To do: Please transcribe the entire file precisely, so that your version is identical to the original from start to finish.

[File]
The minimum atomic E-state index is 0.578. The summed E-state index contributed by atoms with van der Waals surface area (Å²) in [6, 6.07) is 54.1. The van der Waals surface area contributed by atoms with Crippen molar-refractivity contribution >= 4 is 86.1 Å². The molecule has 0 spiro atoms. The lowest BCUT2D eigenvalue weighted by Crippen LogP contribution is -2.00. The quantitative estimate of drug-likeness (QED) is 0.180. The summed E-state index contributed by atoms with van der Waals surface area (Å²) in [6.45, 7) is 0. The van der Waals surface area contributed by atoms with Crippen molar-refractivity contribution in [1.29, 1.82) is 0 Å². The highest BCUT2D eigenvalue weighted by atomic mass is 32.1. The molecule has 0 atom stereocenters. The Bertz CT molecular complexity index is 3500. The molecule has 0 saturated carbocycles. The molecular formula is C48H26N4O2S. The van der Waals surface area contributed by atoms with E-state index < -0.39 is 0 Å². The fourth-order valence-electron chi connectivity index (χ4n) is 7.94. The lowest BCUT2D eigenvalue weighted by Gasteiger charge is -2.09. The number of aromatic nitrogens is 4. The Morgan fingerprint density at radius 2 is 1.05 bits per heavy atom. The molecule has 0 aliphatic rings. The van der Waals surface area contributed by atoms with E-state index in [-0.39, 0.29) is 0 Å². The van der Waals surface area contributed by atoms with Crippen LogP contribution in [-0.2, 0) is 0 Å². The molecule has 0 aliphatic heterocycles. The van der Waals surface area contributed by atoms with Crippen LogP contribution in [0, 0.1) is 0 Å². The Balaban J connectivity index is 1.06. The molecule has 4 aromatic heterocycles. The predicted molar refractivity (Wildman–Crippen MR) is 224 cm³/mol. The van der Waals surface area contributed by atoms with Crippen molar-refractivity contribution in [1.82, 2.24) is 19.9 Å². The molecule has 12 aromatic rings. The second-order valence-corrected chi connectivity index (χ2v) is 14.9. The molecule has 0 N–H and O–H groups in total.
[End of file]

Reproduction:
The minimum atomic E-state index is 0.578. The summed E-state index contributed by atoms with van der Waals surface area (Å²) in [6, 6.07) is 54.1. The van der Waals surface area contributed by atoms with Crippen molar-refractivity contribution >= 4 is 86.1 Å². The molecule has 0 spiro atoms. The lowest BCUT2D eigenvalue weighted by Crippen LogP contribution is -2.00. The quantitative estimate of drug-likeness (QED) is 0.180. The summed E-state index contributed by atoms with van der Waals surface area (Å²) in [6.45, 7) is 0. The van der Waals surface area contributed by atoms with Crippen molar-refractivity contribution in [1.29, 1.82) is 0 Å². The highest BCUT2D eigenvalue weighted by atomic mass is 32.1. The molecule has 0 atom stereocenters. The Bertz CT molecular complexity index is 3500. The molecule has 0 saturated carbocycles. The molecular formula is C48H26N4O2S. The van der Waals surface area contributed by atoms with E-state index < -0.39 is 0 Å². The fourth-order valence-electron chi connectivity index (χ4n) is 7.94. The lowest BCUT2D eigenvalue weighted by Gasteiger charge is -2.09. The number of aromatic nitrogens is 4. The Morgan fingerprint density at radius 2 is 1.05 bits per heavy atom. The molecule has 0 aliphatic rings. The van der Waals surface area contributed by atoms with E-state index in [-0.39, 0.29) is 0 Å². The van der Waals surface area contributed by atoms with Crippen LogP contribution in [-0.2, 0) is 0 Å². The molecule has 0 aliphatic heterocycles. The van der Waals surface area contributed by atoms with Crippen LogP contribution in [0, 0.1) is 0 Å². The Balaban J connectivity index is 1.06. The molecule has 4 aromatic heterocycles. The predicted molar refractivity (Wildman–Crippen MR) is 224 cm³/mol. The van der Waals surface area contributed by atoms with Crippen molar-refractivity contribution in [1.82, 2.24) is 19.9 Å². The molecule has 12 aromatic rings. The second-order valence-corrected chi connectivity index (χ2v) is 14.9. The molecule has 0 N–H and O–H groups in total.